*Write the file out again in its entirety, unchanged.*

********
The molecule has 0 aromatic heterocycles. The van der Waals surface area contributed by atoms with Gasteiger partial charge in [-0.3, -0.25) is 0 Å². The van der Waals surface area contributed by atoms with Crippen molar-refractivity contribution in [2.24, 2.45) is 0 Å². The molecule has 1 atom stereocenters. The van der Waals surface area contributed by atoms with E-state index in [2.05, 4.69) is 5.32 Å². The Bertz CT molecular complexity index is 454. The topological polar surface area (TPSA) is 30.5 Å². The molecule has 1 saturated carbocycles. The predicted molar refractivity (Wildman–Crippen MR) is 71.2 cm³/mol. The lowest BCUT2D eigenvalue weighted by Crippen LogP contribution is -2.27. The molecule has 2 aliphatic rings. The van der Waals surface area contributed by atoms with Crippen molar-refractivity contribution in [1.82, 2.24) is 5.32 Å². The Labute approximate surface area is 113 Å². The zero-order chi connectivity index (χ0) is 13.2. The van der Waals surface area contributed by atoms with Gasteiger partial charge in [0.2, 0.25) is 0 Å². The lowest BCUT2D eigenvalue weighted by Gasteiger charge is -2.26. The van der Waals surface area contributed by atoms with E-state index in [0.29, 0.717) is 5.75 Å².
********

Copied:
The molecule has 0 aromatic heterocycles. The van der Waals surface area contributed by atoms with Gasteiger partial charge in [-0.3, -0.25) is 0 Å². The van der Waals surface area contributed by atoms with Crippen molar-refractivity contribution in [2.24, 2.45) is 0 Å². The molecule has 1 atom stereocenters. The van der Waals surface area contributed by atoms with E-state index in [2.05, 4.69) is 5.32 Å². The Bertz CT molecular complexity index is 454. The topological polar surface area (TPSA) is 30.5 Å². The molecule has 1 saturated carbocycles. The predicted molar refractivity (Wildman–Crippen MR) is 71.2 cm³/mol. The lowest BCUT2D eigenvalue weighted by Crippen LogP contribution is -2.27. The molecule has 2 aliphatic rings. The van der Waals surface area contributed by atoms with Crippen molar-refractivity contribution in [1.82, 2.24) is 5.32 Å². The Labute approximate surface area is 113 Å². The zero-order chi connectivity index (χ0) is 13.2. The van der Waals surface area contributed by atoms with Gasteiger partial charge in [0.2, 0.25) is 0 Å². The lowest BCUT2D eigenvalue weighted by Gasteiger charge is -2.26. The van der Waals surface area contributed by atoms with E-state index in [0.29, 0.717) is 5.75 Å².